In this study, relationship of childhood abuse with adult atyp- ical sexual acts or fantasies and with symptoms of PTSD and BPD was explored. A distinct gender difference in the impact of the abuse was detected, consistent with some previous research (Abrams, 2016; Abrams and Stefan, 2012). In accor- dance with our hypotheses, childhood abuse in this study was related to the increase in atypical sexual fantasies or behav- iors, primarily in the males, and with the increase of BPD and PTSD symptoms in both genders, but more pronounced in the females.

Results of this study confirmed the expectations regard- ing moderating effect of gender on effect of abuse on sexuality — in fantasy and behavior. Specifically, the abused males reported having more atypical sexual desires (fan- tasies). Although results of Anova do not show interaction of gender and abuse, detailed analysis of the frequency of paraphilic and unusual fantasies shows that they tend to increase more in the abused men than in the abused women, with the exception of cuckolding, which increased simi- larly in both abused males and females. This is particularly interesting, as cuckolding is the rarest occurring fantasy. It could be hypothesized that this fantasy may stem from the complicated relationship toward sexuality, described by Vaillancourt-Morel et al. (2015). Significantly, the fantasy of participating (versus actual participation) in orgies, swing- ing, nudism, and especially cuckolding tend to be associated with sexual masochism (Abrams, 2016).

Atypical sexual tendencies were more often left in fan- tasy than brought to action. This influenced the lower number of significant effects, yet the general tendencies remained the same. These activities were more common in the males, as the non-abused males more often reported not having any of these experiences. The noteworthy result was the increased number of the females who reported being sexually assaulted in abused group. Since the question regarding the atypical acts was not limited to adulthood, it is possible that sexual assault in question was the very childhood abuse they have previously reported. However, in some participants this could be the consequence of lifestyle and risky sexual behaviors influenced by early-life abuse (Norman et al., 2012).

The relationship between psychopathological symptoms and syndromes and abuse was more pronounced, with all symptoms and syndromes being more common in those abused in childhood. Furthermore, there was an interaction between abuse and gender — the abused females experi- enced a greater number of different psychological symptoms than the abused males.

According to the results, childhood abuse is likely to be related to distinct consequences in adulthood, both in sexuality and psychological well-being. However, it appears that gender moderates these outcomes. Interest in atypical sexual experiences is higher in the male sample, with practi- cally no association in the women. This is also in accordance with the fact that male sexuality seems to show more plas- ticity in response to developmental disturbances (Bowlby, 1969; Chivers et al., 2004; Harlow and Harlow, 1962). When it comes to emotional or personality symptoms, both abused men and women were affected; however, the effects were stronger in the female sample, which is in accordance with previous studies (Rind et al., 1998).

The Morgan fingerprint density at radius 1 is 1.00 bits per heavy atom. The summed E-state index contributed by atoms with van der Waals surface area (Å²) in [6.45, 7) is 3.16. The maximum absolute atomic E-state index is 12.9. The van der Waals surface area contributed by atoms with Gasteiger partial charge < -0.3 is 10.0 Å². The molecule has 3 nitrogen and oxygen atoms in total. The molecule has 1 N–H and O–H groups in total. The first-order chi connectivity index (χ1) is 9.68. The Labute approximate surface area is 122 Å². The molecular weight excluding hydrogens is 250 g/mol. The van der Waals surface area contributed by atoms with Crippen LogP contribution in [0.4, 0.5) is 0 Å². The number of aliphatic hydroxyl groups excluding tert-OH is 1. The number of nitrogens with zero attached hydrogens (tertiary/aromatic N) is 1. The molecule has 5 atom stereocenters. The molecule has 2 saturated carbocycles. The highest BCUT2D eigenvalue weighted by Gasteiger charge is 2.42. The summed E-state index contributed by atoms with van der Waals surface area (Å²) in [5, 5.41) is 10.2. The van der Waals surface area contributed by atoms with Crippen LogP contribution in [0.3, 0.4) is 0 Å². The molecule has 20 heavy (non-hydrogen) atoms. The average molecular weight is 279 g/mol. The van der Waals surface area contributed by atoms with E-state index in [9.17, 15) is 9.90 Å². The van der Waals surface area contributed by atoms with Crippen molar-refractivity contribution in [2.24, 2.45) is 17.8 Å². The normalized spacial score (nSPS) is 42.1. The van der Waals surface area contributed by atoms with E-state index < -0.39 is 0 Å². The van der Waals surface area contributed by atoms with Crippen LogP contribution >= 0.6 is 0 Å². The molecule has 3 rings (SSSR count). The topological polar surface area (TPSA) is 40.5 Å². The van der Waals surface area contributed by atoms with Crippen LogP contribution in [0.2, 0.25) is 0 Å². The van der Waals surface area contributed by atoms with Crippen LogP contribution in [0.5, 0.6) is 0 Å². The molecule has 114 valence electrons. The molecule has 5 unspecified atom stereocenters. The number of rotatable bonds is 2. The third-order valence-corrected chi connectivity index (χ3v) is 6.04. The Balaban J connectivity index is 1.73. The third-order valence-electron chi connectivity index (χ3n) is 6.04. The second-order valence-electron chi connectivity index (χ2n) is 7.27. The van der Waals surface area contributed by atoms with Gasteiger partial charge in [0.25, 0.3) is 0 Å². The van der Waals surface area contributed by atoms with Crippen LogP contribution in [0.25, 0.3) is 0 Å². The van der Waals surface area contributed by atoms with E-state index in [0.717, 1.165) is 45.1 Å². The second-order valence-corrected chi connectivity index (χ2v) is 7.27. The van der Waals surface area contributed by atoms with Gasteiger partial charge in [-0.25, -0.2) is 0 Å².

The current study supports the notion that early life abuse permeates different areas of adult functioning, yet males and females face somewhat different consequences. Further studies should address the question whether these outcomes differ in relationship to the type of abuse, its severity and duration, as well as the relationship between the abuser and the victim. Moreover, while the occurrence of atypical sexual interests was higher in the abused sample, the fact that there were no meaningful increases in atypical sexual acts requires more study. Further research should focus on exploring the sexual function of people abused in childhood, and whether they experience heightened distress from their atypical sexuality.

Disclosure of interest

The authors declare that they have no competing interest.


This study was funded by Psychology for NJ, LLC, a clinical research corporation that found the study to meet all of its ethical guidelines. Authors report no financial or other conflicts of interest.

All procedures performed in studies involving human par- ticipants were in accordance with the ethical standards of the institutional and/or national research committee and with the 1964 Helsinki declaration and its later amendments or comparable ethical standards.

Informed consent was obtained from all individual par- ticipants included in the study. All participants were cautioned about the content of the study, had the right to withdraw at any time, and were offered consultations with a licensed psychologist at any point in the process. The study was conducted anonymously.